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Q&A With St. Francis (PA) Forward Ronnie Drinnon

Sophomore forward Ronnie Drinnon of the St. Francis (PA) Red Flash answers some questions about his personal growth as a player, and how his team has turned around their season.

Tom Weishaar

The St. Francis (PA) Red Flash started NEC play 1-4; however, they've gone 6-3 since.  Blossoming forward Ronnie Drinnon was kind enough to answer a few of my questions during the last week of conference play.  Drinnon is averaging 8.8 ppg and 5.6 rpg on 57.3 % from the floor (3rd in the NEC) in 14 conference games.

SFU is still fighting for a top-four seed and a home game to open the NEC Tournament next Wednesday.  They'll have two more opportunities to improve their chances with road games at Wagner (2/27) and Mount St. Mary's (3/1).

Q:  I was able to see you play live in mid-January, and was impressed with your versatility and ability to play away from the basket.  What did you work on over the summer and during the course of the season that has allowed you to become such a versatile player?

I wanted and needed to expand my game, and the coaching staff challenged me to do so.  Last summer, much of the team stayed on campus to build on our games.  Most of my time was spent working out with Earl Brown, who is one of the hardest working and most versatile players I've ever played with.  He really helped me grow, and will continue to.

Q:  Are there any players in the NCAA or in the NBA that you try to pattern your game after?

Kevin Love is the player-type that I want to resemble.  I admire his hard work and desire to rebound the basketball.  I spend time watching his highlights and work to incorporate that into my game.  His ability to step out and knock down a jump shot makes him one of the best at his position.  That gives me something to work at in order to expand my game even more.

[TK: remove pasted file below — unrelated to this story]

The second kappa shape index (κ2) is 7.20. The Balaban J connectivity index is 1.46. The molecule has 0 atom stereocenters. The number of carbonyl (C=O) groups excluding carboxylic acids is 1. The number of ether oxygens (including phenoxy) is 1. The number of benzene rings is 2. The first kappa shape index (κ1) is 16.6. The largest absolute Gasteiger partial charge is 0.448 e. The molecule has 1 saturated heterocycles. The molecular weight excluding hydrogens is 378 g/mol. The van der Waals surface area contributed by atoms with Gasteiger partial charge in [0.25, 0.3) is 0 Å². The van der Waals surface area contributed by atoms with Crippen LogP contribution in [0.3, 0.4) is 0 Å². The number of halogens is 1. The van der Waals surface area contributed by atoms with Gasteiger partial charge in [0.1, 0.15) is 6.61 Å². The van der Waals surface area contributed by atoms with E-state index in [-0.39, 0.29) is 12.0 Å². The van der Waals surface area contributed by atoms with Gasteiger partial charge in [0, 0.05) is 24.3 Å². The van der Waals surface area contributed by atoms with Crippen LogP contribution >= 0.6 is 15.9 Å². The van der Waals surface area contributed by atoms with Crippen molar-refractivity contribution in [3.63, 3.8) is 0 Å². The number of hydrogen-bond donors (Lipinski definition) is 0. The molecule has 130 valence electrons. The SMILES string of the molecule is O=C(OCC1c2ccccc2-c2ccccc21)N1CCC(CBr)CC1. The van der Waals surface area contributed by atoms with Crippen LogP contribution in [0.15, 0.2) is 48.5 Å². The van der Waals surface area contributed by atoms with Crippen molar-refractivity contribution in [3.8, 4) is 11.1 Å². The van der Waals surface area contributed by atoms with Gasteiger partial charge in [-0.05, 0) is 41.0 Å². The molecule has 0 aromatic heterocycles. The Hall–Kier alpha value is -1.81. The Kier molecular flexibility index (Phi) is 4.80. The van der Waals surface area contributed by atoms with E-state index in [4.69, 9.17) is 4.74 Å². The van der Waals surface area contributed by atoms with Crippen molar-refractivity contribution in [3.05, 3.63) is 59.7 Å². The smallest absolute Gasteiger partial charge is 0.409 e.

Q:  You just recorded your first career double-double at Fairleigh Dickinson, and set a career-high in points (19) against LIU Brooklyn.  Do you feel like you’re starting to peek at the perfect time in the season?

To be honest, I'm just blessed to be playing the game I love.  When I tore my meniscus in December and had to sit out for awhile, it made me realize just how big this opportunity is.  So, I don't want to necessarily call it peeking, it's just playing with a chip on my shoulder every game for God.  I will always credit what I do on the court to Him.

Q:  What is it like playing for head coach Krimmel?

There's nothing like playing for Coach Krim.  He is a basketball coach, but he is focused on helping us growing as individuals as well.  He treats everyone on this team as family.  I wouldn't want to play for anybody else.

Q:  You guys started NEC play 1-4, but have since gone 6-3.  What do you attribute to the team’s turnaround?

Our start in NEC play was frustrating, because there's nothing like losing close games to teams that have had our number in past years.  That motivated us.  I also attribute the turnaround to this team's chemistry.  We have grown together tremendously, and Coach Krim has made it a point that we must continue to do so if we want to take that next step in winning a NEC championship.

Q:  I know you and the entire team are focused on this season, but given that all of your major contributors (minutes per game) are returning next season, how good can this team be in the future?

Only time will tell.  This team is full of hard workers that want to change the face of SFU basketball.  I believe we can do just that.  But more importantly, we are focused on this year and our goal of winning a NEC championship.

I want to thank you for opportunity to do this interview.  It was a pleasure.